6 Strategies To Change The Way People See You At Work

Illustrated by Abbie Winters.
By Julia Sonenshein

Feeling unappreciated at work is demoralizing and frustrating. Everyone deserves to work somewhere where they’re valued and rewarded. Here are six signs you’re under-appreciated — and what to do about them.




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Illustrated by Abbie Winters.
Nothing tastes quite as bitter as the experience of having a work win and then watching your boss take all the glory. There are a few options here: Send an email to the entire company saying, “They were my ideas. MY IDEAS!!!” — or simply have an open, honest conversation with your boss. Start by mentioning how it makes you feel to be pushed aside like that, and that a little nod in your direction recognizing your contributions would be a good incentive to keep performing at your kickass level.
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Illustrated by Abbie Winters.
Plain and simple: Not getting paid what you’re worth feels awful. It makes the slog of the workday seem endless, and depositing those anemic paychecks feels like a slap in the face. On the upside, you aren’t helpless. In fact, you can:

1. Ask for a raise.
2. Ask for more benefits in lieu of a raise.
3. Jump up and down screaming, “MORE MONEY!”

Related: 6 Ways To Get Motivated Right Now
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Illustrated by Abbie Winters.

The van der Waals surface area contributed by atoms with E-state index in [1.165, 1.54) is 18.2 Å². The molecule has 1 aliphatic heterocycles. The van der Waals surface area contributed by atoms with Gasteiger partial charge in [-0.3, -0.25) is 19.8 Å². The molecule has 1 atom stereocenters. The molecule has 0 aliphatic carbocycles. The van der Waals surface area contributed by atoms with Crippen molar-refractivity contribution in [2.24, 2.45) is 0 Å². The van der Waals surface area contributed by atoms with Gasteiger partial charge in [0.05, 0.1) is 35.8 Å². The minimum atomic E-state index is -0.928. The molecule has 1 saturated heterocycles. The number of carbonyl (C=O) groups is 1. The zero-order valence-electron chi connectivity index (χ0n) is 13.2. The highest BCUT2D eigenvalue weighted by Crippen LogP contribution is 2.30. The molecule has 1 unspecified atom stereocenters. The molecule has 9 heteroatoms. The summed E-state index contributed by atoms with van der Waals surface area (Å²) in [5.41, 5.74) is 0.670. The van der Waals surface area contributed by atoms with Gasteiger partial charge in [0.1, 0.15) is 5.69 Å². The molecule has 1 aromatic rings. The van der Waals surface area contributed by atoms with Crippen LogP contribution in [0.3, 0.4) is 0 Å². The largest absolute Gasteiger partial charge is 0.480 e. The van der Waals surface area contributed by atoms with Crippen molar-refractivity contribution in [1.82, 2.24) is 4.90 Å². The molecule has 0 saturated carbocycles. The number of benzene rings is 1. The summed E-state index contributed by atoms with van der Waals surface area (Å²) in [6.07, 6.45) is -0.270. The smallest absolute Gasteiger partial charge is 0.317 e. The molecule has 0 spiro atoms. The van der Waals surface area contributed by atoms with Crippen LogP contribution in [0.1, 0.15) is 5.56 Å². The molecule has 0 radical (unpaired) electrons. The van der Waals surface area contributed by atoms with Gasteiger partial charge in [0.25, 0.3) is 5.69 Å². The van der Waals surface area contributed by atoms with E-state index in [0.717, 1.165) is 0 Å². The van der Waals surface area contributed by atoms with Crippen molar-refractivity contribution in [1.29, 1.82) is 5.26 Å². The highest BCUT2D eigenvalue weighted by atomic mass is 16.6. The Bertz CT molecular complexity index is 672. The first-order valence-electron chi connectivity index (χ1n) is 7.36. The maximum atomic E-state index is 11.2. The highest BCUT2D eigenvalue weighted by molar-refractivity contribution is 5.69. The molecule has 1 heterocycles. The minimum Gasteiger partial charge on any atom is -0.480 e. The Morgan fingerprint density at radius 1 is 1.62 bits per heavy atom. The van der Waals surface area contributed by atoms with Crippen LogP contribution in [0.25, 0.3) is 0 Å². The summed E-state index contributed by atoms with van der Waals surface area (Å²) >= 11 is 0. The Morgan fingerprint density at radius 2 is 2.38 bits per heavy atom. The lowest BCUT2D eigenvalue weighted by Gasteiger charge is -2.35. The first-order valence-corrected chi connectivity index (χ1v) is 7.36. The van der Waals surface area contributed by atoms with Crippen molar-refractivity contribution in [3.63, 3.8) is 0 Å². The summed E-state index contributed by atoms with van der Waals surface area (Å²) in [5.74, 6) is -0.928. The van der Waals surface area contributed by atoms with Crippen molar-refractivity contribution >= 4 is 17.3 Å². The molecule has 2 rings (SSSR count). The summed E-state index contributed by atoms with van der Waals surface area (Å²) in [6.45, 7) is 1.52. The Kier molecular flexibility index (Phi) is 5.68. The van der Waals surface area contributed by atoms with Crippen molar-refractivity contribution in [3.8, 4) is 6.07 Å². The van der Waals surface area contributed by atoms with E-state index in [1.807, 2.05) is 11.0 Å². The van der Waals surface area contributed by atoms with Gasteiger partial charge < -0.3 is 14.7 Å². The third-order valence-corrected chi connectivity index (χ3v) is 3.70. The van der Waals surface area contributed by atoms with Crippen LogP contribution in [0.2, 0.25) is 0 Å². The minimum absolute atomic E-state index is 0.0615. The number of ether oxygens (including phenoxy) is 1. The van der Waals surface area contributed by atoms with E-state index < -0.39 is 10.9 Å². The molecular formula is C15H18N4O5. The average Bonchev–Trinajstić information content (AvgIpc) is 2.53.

If people are overlooking your progress, make them notice. Start sending regular project updates, or schedule meetings to present what you’ve been working on. Another option is to snarl and glare through meetings, muttering, “I’ll get you” to no one in particular — the person next to you will definitely report it to HR, and then you’ll get noticed for sure.
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Illustrated by Abbie Winters.
This likely isn’t about you — it’s about some self-congratulatory blowhard who can’t part with the sound of his own voice. You might consider wearing a shirt that says, “You don’t need to have an opinion on everything,” or you could learn some strategies to make sure you’re heard. You can easily get the floor back by making a joke about the interruption or simply saying, “I wasn’t finished speaking.” In a pinch, a bullhorn works wonders.

Related: What To Do When You're Constantly Bored At Your Job
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Illustrated by Abbie Winters.
When your good work goes unremarked upon, it makes sense that your workdays would feel like one long, dragged-out black cloud. Schedule a meeting with your boss to talk about taking on a new project — it’ll show how motivated you are and give you something interesting to do. Alternatively, you could dedicate your office time to writing erotic fan fiction. Just try to feel uninspired while writing The Forbidden Love of Sherlock and Watson.
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Illustrated by Abbie Winters.
Sabotage the person who got the job at every turn with old-school hijinx. Replace their sugar stash with incorrectly marked salt packets (you have to DIY these, but your dedication will pay off). Call insistently to ask if their refrigerator is running. Rig the office spring-cleaning initiative so they always have to do bathroom cleaning. Or sit down with your superiors and have an honest conversation. Ask what you can do to increase your chances for the next time around.

If all of these fail and you work with maniacal jerks who continue to make you feel like you’re not valued, it’s time to get out. Wanting to feeling appreciated is human, and you deserve better.

Next: 10 Questions You Need To Ask Before Committing To A New Job
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